Mar 5, 2013
A friend of mine reminded me of a post that I wrote many years ago (five, by my reckoning) with which I no longer entirely agree.
The post was entitled, “Give It Away, Give It Away, Give It Away Now” and it’s main line of argument was that people should not try to control where their content appears on the web.
My reasoning was threefold. First, if people are citing your content, or, really, reproducing lengthy citations from it, on their site then (a) that may fall under the doctrine of “fair use” and (b) as long as they are attributing it to you and linking back to the original, that should be fine.
Second, I invoked John Perry Barlow and asserted that “giving it away” was the wave of the future and that companies should share content freely and focus on making money from inimitable products or services. As an illustration, I referred the Grateful Dead’s willingness to allow taping at their concerts while charging for attendance at said concerts.
Finally, I argued that, since every page on the web is literally one click away from any other page, the very notion of a “site” is questionable. That is, in a sense, the web is the site, so quibbling about where content appears (on this site or that site) misses something fundamental about how the web works (or, more accurately, how the very nature of the web calls into question the absolute location of any particular piece of content).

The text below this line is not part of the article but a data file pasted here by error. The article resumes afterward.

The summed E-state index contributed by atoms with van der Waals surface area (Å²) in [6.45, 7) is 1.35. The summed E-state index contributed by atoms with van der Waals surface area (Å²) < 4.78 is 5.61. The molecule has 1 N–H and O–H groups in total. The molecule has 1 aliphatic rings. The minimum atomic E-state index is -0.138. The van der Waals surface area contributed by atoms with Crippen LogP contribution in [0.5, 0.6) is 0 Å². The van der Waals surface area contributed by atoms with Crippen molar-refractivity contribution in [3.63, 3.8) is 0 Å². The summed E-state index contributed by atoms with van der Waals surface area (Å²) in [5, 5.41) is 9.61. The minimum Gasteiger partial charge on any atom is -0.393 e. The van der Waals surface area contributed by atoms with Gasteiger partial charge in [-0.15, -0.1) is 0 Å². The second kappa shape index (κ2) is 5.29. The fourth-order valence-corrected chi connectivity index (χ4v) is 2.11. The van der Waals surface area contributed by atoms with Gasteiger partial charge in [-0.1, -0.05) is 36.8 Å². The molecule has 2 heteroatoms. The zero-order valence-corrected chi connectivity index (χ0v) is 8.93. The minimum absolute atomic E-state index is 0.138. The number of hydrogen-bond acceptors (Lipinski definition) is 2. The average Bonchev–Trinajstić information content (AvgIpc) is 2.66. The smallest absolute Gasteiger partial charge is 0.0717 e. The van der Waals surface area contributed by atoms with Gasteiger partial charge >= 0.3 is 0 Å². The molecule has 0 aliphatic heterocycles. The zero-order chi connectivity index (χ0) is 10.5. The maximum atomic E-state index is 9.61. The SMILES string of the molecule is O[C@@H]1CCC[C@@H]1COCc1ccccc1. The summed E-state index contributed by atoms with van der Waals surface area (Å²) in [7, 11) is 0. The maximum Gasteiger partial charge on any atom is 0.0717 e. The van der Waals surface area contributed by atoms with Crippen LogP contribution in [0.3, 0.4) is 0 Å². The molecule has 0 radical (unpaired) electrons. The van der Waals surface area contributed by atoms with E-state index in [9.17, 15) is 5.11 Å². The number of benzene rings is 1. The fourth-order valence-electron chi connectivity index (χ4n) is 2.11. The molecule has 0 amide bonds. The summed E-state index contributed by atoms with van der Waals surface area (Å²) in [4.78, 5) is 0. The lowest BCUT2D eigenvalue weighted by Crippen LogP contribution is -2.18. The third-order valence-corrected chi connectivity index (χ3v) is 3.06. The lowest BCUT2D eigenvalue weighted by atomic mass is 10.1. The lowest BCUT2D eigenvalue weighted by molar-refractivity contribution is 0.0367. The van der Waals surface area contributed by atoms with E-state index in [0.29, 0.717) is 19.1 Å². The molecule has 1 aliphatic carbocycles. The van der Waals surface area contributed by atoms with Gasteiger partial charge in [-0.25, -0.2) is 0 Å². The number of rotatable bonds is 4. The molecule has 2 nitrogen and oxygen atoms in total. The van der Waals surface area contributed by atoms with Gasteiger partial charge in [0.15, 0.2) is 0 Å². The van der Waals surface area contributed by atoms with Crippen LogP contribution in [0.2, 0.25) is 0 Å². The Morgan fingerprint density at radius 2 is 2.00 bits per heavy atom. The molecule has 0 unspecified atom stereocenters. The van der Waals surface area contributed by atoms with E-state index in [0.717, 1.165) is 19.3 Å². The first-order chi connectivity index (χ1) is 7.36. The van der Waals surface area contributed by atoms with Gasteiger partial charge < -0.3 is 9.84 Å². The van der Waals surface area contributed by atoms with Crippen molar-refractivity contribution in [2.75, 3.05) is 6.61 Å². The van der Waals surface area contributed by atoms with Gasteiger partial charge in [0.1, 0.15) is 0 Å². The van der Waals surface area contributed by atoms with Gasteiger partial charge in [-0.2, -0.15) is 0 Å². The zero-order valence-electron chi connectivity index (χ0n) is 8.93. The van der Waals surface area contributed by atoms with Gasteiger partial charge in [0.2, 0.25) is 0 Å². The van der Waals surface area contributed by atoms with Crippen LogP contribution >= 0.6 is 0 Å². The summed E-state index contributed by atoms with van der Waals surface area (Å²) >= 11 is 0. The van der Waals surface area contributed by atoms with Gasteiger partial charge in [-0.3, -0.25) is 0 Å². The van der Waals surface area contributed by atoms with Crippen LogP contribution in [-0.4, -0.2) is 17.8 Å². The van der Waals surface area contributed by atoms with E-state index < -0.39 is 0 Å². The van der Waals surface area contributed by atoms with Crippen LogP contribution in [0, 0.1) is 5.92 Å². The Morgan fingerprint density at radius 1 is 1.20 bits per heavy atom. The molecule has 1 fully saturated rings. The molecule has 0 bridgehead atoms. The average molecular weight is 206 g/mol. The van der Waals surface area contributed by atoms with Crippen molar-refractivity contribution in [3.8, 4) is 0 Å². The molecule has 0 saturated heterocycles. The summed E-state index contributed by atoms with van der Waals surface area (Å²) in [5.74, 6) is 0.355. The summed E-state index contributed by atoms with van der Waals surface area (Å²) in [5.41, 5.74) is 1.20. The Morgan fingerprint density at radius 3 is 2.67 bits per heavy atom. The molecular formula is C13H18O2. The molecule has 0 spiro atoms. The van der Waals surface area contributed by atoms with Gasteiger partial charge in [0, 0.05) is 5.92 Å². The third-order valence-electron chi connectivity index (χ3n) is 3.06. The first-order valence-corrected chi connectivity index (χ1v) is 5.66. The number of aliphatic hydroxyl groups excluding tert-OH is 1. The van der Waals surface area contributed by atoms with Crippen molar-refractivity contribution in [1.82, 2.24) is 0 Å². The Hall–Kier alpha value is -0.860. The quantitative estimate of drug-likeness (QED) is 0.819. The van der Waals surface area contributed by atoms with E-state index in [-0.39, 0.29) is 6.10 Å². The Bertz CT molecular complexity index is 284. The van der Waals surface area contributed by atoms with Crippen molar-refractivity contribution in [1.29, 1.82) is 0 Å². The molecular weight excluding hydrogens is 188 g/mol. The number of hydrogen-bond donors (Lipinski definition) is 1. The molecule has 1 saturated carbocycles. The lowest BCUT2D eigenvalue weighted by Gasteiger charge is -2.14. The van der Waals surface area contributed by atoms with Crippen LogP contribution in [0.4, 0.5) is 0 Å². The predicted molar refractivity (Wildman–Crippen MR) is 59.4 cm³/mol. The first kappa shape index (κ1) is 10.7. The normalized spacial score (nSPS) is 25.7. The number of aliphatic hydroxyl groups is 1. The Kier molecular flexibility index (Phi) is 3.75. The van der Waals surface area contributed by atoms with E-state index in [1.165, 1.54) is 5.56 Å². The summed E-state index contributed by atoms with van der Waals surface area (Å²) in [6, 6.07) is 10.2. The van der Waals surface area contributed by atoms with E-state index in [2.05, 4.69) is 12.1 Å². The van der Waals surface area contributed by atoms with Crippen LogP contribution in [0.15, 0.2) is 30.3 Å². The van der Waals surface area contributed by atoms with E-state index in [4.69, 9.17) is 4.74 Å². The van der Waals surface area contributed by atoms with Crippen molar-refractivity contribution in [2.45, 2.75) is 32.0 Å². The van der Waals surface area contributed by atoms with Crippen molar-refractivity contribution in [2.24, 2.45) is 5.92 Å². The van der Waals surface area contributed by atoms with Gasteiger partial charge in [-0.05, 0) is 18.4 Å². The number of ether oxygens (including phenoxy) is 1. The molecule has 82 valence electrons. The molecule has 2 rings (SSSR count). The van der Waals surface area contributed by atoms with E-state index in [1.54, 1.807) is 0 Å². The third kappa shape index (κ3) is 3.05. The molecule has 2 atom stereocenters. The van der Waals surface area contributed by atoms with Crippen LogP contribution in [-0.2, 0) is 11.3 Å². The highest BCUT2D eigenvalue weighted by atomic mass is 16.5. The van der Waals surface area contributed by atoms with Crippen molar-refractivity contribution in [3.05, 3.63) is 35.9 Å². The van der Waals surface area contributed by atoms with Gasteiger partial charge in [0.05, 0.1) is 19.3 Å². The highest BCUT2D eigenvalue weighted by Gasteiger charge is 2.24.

Dissenting from Myself
As I mentioned, I wrote the original piece a long time ago and my thoughts on copyright and control of content have in the interim shifted somewhat.
For example, a little over two years ago I started working for an online publisher and came to experience first hand what it’s like when someone scrapes your content and publishes it in it’s entirety to their site (and not always with proper attribution). Aside from blatant issues of copyright infringement, there is an actual business impact to this sort of thievery to the degree that the stealing site reaps the SEO reward of your content, on the one hand, but can also bring Google penalties down on your site for publishing “duplicate content.” (If any SEOs are reading this and I’m getting this wrong, please school me in the comments.)
My thoughts on digital copyright have also been influenced by Robert Levine’s book Free Ride, in which he convincingly argues that, rather than a question of free speech or freedom of information, the people calling most vocally for “freedom of content” are actually huge businesses (Google and Apple, among them) who sell services or products that benefit from unlimited access to content. If you can fill an iPod with music you downloaded illegally from the web, or use Google to find such music, the argument goes, then the content creator’s loss is the gain of Google and Apple.